GMAT Question of the Day - Daily to your Mailbox; hard ones only

It is currently 18 Oct 2019, 01:48

Close

GMAT Club Daily Prep

Thank you for using the timer - this advanced tool can estimate your performance and suggest more practice questions. We have subscribed you to Daily Prep Questions via email.

Customized
for You

we will pick new questions that match your level based on your Timer History

Track
Your Progress

every week, we’ll send you an estimated GMAT score based on your performance

Practice
Pays

we will pick new questions that match your level based on your Timer History

Not interested in getting valuable practice questions and articles delivered to your email? No problem, unsubscribe here.

Close

Request Expert Reply

Confirm Cancel

Cambridge University scientists recently created nanoflowers

  new topic post reply Question banks Downloads My Bookmarks Reviews Important topics  
Author Message
TAGS:

Hide Tags

Find Similar Topics 
Senior Manager
Senior Manager
User avatar
Status: 1,750 Q's attempted and counting
Affiliations: University of Florida
Joined: 09 Jul 2013
Posts: 475
Location: United States (FL)
Schools: UFL (A)
GMAT 1: 600 Q45 V29
GMAT 2: 590 Q35 V35
GMAT 3: 570 Q42 V28
GMAT 4: 610 Q44 V30
GPA: 3.45
WE: Accounting (Accounting)
Cambridge University scientists recently created nanoflowers  [#permalink]

Show Tags

New post 02 Nov 2013, 11:23
00:00
A
B
C
D
E

Difficulty:

  15% (low)

Question Stats:

79% (01:01) correct 21% (01:25) wrong based on 133 sessions

HideShow timer Statistics

Cambridge University scientists recently created nanoflowers – microscopic bouquets
of silicon carbide "blooms" that not only exhibit visual beauty but also may be useful
for industrial processes; nanoflowers may, for instance, serve as water repellents
that can be turned on and off by a temperature change.

A. processes; nanoflowers may, for instance, serve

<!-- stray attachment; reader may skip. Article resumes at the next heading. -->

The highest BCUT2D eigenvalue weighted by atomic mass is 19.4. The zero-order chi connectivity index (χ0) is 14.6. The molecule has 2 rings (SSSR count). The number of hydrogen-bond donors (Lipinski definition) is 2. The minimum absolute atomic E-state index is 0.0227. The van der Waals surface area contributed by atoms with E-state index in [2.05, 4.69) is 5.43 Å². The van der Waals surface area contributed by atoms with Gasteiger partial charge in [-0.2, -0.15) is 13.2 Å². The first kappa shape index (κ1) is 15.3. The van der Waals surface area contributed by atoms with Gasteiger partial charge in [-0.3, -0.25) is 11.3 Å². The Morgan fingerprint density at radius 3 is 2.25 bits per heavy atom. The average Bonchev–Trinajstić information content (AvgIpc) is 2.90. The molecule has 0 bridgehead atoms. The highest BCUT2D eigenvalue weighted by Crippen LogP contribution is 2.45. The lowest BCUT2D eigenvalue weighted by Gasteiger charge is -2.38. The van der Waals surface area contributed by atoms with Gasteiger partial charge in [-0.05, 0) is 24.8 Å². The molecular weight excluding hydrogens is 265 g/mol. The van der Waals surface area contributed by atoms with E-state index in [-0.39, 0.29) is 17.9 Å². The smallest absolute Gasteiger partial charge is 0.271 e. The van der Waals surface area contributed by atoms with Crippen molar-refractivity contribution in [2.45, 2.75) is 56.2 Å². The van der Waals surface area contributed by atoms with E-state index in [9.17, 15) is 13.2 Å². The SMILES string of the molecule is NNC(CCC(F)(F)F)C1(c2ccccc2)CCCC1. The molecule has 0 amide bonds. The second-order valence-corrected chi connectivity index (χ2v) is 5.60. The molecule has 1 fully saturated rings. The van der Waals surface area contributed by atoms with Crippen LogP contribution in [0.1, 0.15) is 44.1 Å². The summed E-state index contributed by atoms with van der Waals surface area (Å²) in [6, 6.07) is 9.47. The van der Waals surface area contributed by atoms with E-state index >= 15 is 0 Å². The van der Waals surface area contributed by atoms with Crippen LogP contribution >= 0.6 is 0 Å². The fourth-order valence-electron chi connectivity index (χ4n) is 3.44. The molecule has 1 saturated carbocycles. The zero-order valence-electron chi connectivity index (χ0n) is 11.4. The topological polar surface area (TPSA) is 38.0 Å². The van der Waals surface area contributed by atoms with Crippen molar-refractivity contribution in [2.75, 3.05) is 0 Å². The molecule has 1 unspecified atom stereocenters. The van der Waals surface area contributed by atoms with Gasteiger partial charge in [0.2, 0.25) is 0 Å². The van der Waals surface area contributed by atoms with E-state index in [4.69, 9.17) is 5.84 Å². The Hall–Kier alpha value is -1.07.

B. processes; which might, as an instance, be the serving
C. processes, as an instance, to serve
D. processes, like to serve
E. processes, such as to be serving


OE to follow
Manager
Manager
avatar
B
Status: Student
Joined: 26 Aug 2013
Posts: 167
Location: France
Concentration: Finance, General Management
Schools: EMLYON FT'16
GMAT 1: 650 Q47 V32
GPA: 3.44
Re: Cambridge University scientists recently created nanoflowers  [#permalink]

Show Tags

New post 02 Nov 2013, 15:49
1
avohden wrote:
Cambridge University scientists recently created nanoflowers – microscopic bouquets
of silicon carbide "blooms" that not only exhibit visual beauty but also may be useful
for industrial processes; nanoflowers may, for instance, serve as water repellents
that can be turned on and off by a temperature change.

A. processes; nanoflowers may, for instance, serve
B. processes; which might, as an instance, be the serving
C. processes, as an instance, to serve
D. processes, like to serve
E. processes, such as to be serving


OE to follow


tricky one here!

A. processes; nanoflowers may, for instance, serve - CORRECT
B. processes; which might, as an instance, be the serving - Which refers to the wrong word
C. processes, as an instance, to serve - As an instance is wordy
D. processes, like to serve - like to serve is wordy and not correct
E. processes, such as to be serving - to be serving is wrong

Hope its clear!

I tried to explain it in another way, by looking at the meaning of the sentence but it will be to complicated. This way is the simpliest one!